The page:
About Big Rock

Big Rock Climbing offers customers a quality climbing experience together with a fantastic community spirit at its centres. Climbing at the two Big Rock facilities in Milton Keynes is designed around personal improvement and users are provided with a pathway to progress from their first experience to becoming one of the elite.

The centres are proud to be able to make exercise fun by offering users an engaging and social way

The challenge

Starting with one climbing wall in Kingston, Milton Keynes, its success led Big Rock to design and build a second wall in Bletchley, Milton Keynes.

The construction of a new facility meant that Big Rock had the opportunity to design a state of the art climbing wall with the latest training equipment.

Being a new build also meant that Big Rock could implement its choice of ventilation and cooling solution.

With the centre being a place of physical activity, the quality of air was a vital consideration when it came to cooling. Big Rock was keen to install a system that would ensure comfortable temperatures for all climbers whilst maximising the fresh air coming into the facility.

It was also important for the facility to have a system that was economic to install and run, to maximise the spend available for the climbing equipment.

The solution

After reviewing several possible solutions, Big Rock knew it wanted an alternative to air conditioning and was interesting in evaporative cooling.

EcoCooling’s trusted installer, Celsius Design, was contacted to see what cooling solution it could provide for the facility. Celsius proposed an evaporative cooling solution that was ideally suited to maintaining temperatures in large facilities such as a climbing centre. Celsius installed two EcoCooling units alongside two extraction fans, providing a combined cooling capability that would keep the facility cool even on the hottest days of the year.

To make it an all year round solution, both systems included attemperation sections consisting of dampers. This design meant that in the winter months the warm air could be recirculated and in the summer it could introduce fresh cool air. This design would ensure comfortable temperatures of below 25oC for climbers all year round.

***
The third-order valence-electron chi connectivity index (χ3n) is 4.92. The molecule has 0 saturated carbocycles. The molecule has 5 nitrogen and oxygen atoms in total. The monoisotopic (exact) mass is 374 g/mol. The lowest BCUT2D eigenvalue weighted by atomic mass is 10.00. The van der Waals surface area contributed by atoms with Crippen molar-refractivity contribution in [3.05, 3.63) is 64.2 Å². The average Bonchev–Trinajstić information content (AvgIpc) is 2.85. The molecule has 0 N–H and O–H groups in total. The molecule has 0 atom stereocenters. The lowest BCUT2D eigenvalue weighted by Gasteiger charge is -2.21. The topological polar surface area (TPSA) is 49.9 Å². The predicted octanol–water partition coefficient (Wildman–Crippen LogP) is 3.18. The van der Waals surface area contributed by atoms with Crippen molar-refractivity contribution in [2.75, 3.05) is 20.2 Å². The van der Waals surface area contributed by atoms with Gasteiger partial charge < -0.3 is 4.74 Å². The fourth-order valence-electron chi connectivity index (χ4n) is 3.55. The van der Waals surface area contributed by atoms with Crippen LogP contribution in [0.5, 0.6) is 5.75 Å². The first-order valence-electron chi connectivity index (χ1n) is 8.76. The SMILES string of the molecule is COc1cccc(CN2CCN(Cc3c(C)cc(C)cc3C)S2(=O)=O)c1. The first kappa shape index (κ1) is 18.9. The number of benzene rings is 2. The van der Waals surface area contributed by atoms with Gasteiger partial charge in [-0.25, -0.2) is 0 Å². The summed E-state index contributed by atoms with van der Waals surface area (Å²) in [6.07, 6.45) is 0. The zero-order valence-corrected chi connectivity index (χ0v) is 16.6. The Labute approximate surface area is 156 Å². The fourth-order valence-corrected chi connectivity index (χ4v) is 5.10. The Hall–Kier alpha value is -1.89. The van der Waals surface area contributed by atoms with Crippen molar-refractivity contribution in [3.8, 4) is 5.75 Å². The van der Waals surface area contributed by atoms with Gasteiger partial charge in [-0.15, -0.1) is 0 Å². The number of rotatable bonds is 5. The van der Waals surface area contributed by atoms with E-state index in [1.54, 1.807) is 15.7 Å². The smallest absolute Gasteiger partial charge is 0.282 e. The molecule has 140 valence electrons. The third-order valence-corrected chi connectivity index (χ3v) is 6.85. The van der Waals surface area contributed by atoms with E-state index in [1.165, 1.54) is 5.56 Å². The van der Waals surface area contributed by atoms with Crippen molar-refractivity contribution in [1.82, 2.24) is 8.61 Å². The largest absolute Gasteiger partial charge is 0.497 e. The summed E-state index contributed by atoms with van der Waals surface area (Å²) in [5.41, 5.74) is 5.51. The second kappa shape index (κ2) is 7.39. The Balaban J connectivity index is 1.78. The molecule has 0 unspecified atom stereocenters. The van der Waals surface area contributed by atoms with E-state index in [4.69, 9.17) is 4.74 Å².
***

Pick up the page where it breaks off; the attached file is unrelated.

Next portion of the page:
Within the attemperation system, specialist chalk dust filters were installed. This was important in helping filter out any of the climbing chalk used within the area, so that only clean, fresh air would be recirculated back into the facility.

Celsius undertook the installation during normal working hours, working around the ongoing construction of the new facility without interruption.

The result

An effective cooling solution was installed ensuring that the state-of-the-art facility could provide users with comfortable climbing conditions all year round. The low installation costs of evaporative cooling compared to air conditioning also enabled Big Rock to maximise its spend on the equipment in the facility. The estimated ongoing savings compared to a traditional refrigeration system will be around 90%, with it costing less than 15p per hour to run. Big Rock is also expected to save up to 10,000kg of carbon per year.

Opening in May 2018, the facility has become very popular with climbers of all abilities and can offer users an excellent experience regardless of the temperature outside.

Business benefit

A comfortable climbing temperature and environment for users all year round
A specifically designed solution that is effective within the large space
Efficient running system freeing up spend for the newest equipment

“Big Rock approached Celsius to provide an Evaporative cooling solution suitable for the UK market and their harsh chalk dust laden environment.  Celsius and EcoCooling designed a system using a recirculation section with a specialist chalk dust filter to effectively continuously clean the internal environment and make it far more comfortable for their customers.  The systems worked very
well indeed.”

Jim Jackson Managing Director, Celsius Design Ltd.

Download your copy of the Big Rock Climbing case study here.